group behaviour

Most organisms are social at some point in their life, and there are many proposed advantages for collecting together in groups, such as enhanced predator detection, sharing of social information, and an increased ability to find and collect food.

Lots of science being done internationally is currently focussed on how the dynamic behaviour of groups comes from how the group members are able to follow rules within the group and respond to information that is available to them – researchers are finding that seemingly complex group behaviours can come through individuals following simple rules about what is happening in their immediate proximity, and that there doesn’t necessarily need to be individuals coordinating how the group works. We are interested in picking apart the rules that individuals are following.

This ongoing work uses a variety of theoretical and experimental techniques to explore how both the behaviour and physical attributes of other group members and the needs of the individual influence its behaviour. We are using the rules derived from game theoretic work to explore how herding animals behave in the field.

relevant literature

Evans MHR, Lihou KL & Rands SA (in press). Black-headed gulls synchronise their activity with their nearest neighbours. Scientific Reports

Giles SL, Nicol CJ, Harris PA & Rands SA (2015). Dominance rank is associated with body condition in outdoor-living domestic horses (Equus caballus). Applied Animal Behaviour Science 166: 71-79 | full text (open access) | pdf

McDonald ND, Rands SA, Hill F, Elder C & Ioannou CC (2016). Consensus and experience trump leadership, suppressing individual personality during social foraging. Science Advances 2: e1600892 | full text (open access) | pdf

Pearce RF, Giuggioli L & Rands SA (2017). Bumblebees can discriminate between scent-marks deposited by conspecifics. Scientific Reports 7: 43872 | full text (open access) | pdf | New Scientist coverage

Rands SA (2010). Self-improvement for team-players: the effects of individual effort on aggregated group information. PLoS One 5: e11705 | full text | pdf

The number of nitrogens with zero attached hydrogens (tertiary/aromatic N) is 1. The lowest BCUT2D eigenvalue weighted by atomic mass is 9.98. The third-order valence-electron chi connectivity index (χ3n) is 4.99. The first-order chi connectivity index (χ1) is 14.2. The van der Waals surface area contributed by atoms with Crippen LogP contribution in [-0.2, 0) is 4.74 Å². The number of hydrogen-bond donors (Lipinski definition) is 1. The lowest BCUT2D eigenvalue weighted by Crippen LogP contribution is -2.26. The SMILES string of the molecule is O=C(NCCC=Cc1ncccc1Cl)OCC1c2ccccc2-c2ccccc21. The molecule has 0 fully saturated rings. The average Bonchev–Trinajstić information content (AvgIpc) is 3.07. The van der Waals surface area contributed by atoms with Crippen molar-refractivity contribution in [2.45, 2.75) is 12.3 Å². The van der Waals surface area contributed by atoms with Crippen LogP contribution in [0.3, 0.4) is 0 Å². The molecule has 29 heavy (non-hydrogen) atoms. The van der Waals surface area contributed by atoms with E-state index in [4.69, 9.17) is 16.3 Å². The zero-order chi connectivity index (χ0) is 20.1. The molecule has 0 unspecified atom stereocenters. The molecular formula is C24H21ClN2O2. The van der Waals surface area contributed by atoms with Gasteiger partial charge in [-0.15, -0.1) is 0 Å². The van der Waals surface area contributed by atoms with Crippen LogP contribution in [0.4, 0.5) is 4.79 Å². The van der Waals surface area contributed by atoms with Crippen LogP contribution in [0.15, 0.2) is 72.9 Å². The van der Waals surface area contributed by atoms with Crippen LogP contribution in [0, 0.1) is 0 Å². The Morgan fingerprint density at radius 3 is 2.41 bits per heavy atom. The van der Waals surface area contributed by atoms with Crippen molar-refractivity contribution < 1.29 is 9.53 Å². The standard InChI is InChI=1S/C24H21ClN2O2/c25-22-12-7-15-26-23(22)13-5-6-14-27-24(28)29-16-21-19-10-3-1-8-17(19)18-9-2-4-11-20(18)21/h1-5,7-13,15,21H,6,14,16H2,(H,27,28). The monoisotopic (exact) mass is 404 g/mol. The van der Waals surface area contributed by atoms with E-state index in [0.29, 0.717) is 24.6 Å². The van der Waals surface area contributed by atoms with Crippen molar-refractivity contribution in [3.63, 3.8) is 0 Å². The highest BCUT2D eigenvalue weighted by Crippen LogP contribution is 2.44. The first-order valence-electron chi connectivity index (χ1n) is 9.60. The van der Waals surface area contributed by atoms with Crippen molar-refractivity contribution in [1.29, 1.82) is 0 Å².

Rands SA (2010). Group-movement ‘initiation’ and state-dependent decision-making. Behavioural Processes 84: 668-670 | details | pdf (postprint version)

Rands SA (2011). The effects of dominance on leadership and energetic gain: a dynamic game between pairs of social foragers. PLoS Computational Biology 7: e1002252 | full text | pdf

Rands SA (2011). Approximating optimal behavioural strategies down to rules-of-thumb: energy reserve changes in pairs of social foragers. PLoS One 6: e22104 | full text | pdf

Rands SA (2012). Using physical and computer simulations of collective behaviour as an introduction to modelling concepts for applied biologists. Bioscience Education 19: article 4 | abstract | article | pdf | zipped netlogo files | supplementary material

Rands SA (2015). Nearest neighbour clusters as a novel technique for assessing group associations. Royal Society Open Science 2: 140232 | full text (open access) | pdf

Rands SA, Cowlishaw G, Pettifor RA, Rowcliffe JM & Johnstone RA (2003). The spontaneous emergence of leaders and followers in foraging pairs. Nature 423: 432-434 | abstract

Rands SA, Cowlishaw G, Pettifor RA, Rowcliffe JM & Johnstone RA (2008). The emergence of leaders and followers in foraging pairs when the qualities of individuals differ. BMC Evolutionary Biology 8: article 51 | abstract | pdf | full text

Rands SA & Johnstone RA (2006). Statistical measures for defining an individual’s degree of independence within state-dependent dynamic games. BMC Evolutionary Biology 6: article 81 | abstract | pdf | full text

Rands SA, Muir H & Terry N (2014). Red deer synchronise their activity with close neighbours. PeerJ 2: e344 | full text | pdf

Rands SA, Pettifor RA, Rowcliffe JM & Cowlishaw G (2004). State-dependent foraging rules for social animals in selfish herds. Proceedings of the Royal Society B 271: 2613-2620 | abstract | pdf

Rands SA, Pettifor RA, Rowcliffe JM & Cowlishaw G (2006). Social foraging and dominance relationships: the effects of socially mediated interference. Behavioral Ecology & Sociobiology 60: 572-581 | abstract| pdf | full text